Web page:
Season two of Donald Glover’s “Atlanta” ended in 2018, leaving many fans of the comedy drama out to dry for the past four years. In the first two seasons, the show loosely follows Earnest Marks (Donald Glover), an aspiring manager for his cousin, Alfred Miles (Brian Tyree Henry), also known as Paper Boi. The show’s early reception was generally positive, making waves with its wit and unabashed social commentary. However, the show’s unique strength lies in its ability to evoke feelings of the uncanny. The surreal atmosphere of isolation that surrounds the main cast owes as much to the acting and script as it does to Hiro Murai’s phenomenal directing. The show uses absurd and disquieting settings (racist frat houses, aged mansions, a massive expanse of woods, etc.) to emphasize the vast, out-of-place feeling that follows Earn, Al, Darius Epps (LaKeith Stanfield) and Vanessa Keefer (Zazie Beetz) wherever they go. Critics praise the first two seasons for giving a nuanced portrayal of the Black experience in mainstream media that is accessible and entertaining without shying away from the dark and uncomfortable.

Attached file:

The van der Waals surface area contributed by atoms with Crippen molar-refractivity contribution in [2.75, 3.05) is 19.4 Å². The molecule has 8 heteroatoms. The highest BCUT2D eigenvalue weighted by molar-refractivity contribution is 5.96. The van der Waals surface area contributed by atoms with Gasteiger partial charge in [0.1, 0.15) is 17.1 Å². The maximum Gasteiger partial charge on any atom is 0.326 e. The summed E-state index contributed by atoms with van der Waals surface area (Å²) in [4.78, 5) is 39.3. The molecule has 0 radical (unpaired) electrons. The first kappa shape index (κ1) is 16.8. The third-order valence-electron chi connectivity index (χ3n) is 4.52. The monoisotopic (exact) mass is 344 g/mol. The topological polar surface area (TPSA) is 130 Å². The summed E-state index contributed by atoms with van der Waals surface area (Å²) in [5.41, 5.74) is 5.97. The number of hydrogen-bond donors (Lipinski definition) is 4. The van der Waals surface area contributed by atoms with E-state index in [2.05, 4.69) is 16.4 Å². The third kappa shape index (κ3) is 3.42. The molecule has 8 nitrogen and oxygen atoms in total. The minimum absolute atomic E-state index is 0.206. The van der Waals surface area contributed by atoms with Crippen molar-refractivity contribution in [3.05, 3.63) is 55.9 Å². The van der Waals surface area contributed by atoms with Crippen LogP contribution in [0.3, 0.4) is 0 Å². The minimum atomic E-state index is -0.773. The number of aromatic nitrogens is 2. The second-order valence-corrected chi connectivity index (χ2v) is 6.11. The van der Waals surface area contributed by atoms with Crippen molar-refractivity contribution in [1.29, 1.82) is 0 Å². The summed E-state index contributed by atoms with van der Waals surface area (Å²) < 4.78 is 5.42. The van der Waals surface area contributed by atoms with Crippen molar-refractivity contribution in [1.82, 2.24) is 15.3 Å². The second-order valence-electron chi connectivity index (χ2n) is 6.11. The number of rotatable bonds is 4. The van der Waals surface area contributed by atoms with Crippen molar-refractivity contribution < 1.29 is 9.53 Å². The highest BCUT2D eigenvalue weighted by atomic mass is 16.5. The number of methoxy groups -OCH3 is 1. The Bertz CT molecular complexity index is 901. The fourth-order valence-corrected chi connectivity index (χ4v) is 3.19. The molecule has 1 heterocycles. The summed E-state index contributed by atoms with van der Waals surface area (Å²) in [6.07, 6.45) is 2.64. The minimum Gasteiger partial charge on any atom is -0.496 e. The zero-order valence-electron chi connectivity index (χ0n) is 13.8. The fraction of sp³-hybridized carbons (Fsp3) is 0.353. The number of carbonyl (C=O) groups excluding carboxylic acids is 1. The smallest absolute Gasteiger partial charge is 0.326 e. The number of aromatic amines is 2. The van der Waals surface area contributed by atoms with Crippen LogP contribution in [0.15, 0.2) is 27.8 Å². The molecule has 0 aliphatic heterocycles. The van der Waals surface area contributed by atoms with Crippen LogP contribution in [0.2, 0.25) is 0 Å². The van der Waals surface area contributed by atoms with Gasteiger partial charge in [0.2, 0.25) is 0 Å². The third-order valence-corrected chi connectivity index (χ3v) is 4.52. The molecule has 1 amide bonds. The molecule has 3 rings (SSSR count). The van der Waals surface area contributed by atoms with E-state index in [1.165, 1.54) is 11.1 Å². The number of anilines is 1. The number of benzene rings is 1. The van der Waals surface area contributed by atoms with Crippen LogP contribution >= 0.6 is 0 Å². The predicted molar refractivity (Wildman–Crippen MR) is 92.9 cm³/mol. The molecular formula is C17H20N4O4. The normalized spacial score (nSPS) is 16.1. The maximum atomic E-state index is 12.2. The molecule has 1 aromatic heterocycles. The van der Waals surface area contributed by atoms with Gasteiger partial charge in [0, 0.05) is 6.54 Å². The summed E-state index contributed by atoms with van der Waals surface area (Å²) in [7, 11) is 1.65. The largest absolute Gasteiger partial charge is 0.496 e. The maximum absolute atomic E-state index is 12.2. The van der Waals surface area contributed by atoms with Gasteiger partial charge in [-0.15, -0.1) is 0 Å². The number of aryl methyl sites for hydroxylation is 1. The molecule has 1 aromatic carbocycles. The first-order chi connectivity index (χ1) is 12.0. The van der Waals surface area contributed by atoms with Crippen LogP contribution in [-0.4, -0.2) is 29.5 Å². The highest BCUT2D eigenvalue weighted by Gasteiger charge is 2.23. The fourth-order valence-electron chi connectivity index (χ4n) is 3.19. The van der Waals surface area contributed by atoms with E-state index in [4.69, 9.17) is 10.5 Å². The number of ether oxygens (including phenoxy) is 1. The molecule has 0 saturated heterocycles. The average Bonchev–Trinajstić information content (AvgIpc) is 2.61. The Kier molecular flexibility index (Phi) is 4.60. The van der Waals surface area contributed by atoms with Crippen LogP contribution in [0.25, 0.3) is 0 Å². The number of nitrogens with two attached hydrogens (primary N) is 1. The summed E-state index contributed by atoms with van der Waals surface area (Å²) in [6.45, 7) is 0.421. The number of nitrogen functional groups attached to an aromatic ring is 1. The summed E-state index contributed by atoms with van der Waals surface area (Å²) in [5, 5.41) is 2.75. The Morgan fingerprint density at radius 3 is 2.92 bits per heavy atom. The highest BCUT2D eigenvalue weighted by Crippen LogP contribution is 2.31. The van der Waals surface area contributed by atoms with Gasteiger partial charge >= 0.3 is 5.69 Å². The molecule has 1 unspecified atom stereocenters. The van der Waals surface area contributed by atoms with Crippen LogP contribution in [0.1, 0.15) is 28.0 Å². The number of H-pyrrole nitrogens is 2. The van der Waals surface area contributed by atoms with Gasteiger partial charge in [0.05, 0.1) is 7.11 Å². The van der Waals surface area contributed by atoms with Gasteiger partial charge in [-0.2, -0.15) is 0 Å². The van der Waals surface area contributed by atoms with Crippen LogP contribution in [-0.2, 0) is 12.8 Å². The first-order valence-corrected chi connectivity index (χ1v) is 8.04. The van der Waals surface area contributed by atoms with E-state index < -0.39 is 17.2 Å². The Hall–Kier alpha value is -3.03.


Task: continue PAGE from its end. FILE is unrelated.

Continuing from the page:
The much-anticipated season three has finally arrived, releasing new episodes every Thursday at 10 p.m. EST since March 24. Season two ended with Paper Boi and the crew leaving on a flight to do a tour in Europe. Season three opens boldly with a double dream sequence, starting with the mysterious “white Earnest” giving a haunting monologue about whiteness. This scene jump-scare transitions into the life of Loquareeous, based on the true story of Devonte Hart. Loquareeous’ story sticks to the core events of the real-life account but takes serious liberties to emphasize a dreamlike progression with dark humor. There are some concerns as to whether the satirical and surrealistic portrayal of the events does justice to the gravity of the true story. Loquareeous and his siblings survive, while all the children in the Hart family were abused and died horrifically. While this is a welcome change compared to another display of Black pain and death in media, the Hart family story feels somewhat co-opted for thematic and aesthetic purposes. Whether these purposes justify altering the real-life incident is debatable. “Atlanta” has a style that often leaves interpretation and further consideration largely in the hands of the audience but always seems to achieve the effect of lasting shock and prolonged contemplation of racial and social issues.